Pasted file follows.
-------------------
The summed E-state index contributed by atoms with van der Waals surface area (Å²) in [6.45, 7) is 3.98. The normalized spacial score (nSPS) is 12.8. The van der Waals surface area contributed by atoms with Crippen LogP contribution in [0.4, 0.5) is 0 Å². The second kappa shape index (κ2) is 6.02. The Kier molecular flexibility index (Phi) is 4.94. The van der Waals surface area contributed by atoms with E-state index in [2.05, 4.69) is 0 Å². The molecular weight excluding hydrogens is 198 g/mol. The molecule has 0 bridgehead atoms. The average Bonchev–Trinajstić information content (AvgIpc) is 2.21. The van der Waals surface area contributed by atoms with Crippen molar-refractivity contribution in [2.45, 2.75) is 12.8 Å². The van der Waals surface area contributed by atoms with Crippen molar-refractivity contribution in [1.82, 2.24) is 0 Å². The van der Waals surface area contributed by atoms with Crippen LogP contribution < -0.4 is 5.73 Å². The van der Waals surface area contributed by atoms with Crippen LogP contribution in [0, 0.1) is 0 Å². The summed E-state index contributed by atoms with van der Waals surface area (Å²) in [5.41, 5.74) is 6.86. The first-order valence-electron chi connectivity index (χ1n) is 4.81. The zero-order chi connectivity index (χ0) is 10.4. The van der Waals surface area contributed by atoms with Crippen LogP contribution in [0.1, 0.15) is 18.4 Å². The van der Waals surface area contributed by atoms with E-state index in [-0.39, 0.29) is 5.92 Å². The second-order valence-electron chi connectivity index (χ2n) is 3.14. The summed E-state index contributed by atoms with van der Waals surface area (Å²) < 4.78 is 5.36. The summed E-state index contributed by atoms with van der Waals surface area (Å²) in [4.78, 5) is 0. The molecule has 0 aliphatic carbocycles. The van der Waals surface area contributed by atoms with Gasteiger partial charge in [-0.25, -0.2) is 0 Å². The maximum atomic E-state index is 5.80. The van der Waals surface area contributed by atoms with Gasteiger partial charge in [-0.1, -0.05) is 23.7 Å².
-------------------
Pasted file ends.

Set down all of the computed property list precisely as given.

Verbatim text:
The summed E-state index contributed by atoms with van der Waals surface area (Å²) in [6.45, 7) is 3.98. The normalized spacial score (nSPS) is 12.8. The van der Waals surface area contributed by atoms with Crippen LogP contribution in [0.4, 0.5) is 0 Å². The second kappa shape index (κ2) is 6.02. The Kier molecular flexibility index (Phi) is 4.94. The van der Waals surface area contributed by atoms with E-state index in [2.05, 4.69) is 0 Å². The molecular weight excluding hydrogens is 198 g/mol. The molecule has 0 bridgehead atoms. The average Bonchev–Trinajstić information content (AvgIpc) is 2.21. The van der Waals surface area contributed by atoms with Crippen molar-refractivity contribution in [2.45, 2.75) is 12.8 Å². The van der Waals surface area contributed by atoms with Crippen molar-refractivity contribution in [1.82, 2.24) is 0 Å². The van der Waals surface area contributed by atoms with Crippen LogP contribution < -0.4 is 5.73 Å². The van der Waals surface area contributed by atoms with Crippen LogP contribution in [0, 0.1) is 0 Å². The summed E-state index contributed by atoms with van der Waals surface area (Å²) in [5.41, 5.74) is 6.86. The first-order valence-electron chi connectivity index (χ1n) is 4.81. The zero-order chi connectivity index (χ0) is 10.4. The van der Waals surface area contributed by atoms with Crippen LogP contribution in [0.1, 0.15) is 18.4 Å². The van der Waals surface area contributed by atoms with E-state index in [-0.39, 0.29) is 5.92 Å². The second-order valence-electron chi connectivity index (χ2n) is 3.14. The summed E-state index contributed by atoms with van der Waals surface area (Å²) < 4.78 is 5.36. The summed E-state index contributed by atoms with van der Waals surface area (Å²) in [4.78, 5) is 0. The molecule has 0 aliphatic carbocycles. The van der Waals surface area contributed by atoms with Gasteiger partial charge in [-0.25, -0.2) is 0 Å². The maximum atomic E-state index is 5.80. The van der Waals surface area contributed by atoms with Gasteiger partial charge in [-0.1, -0.05) is 23.7 Å².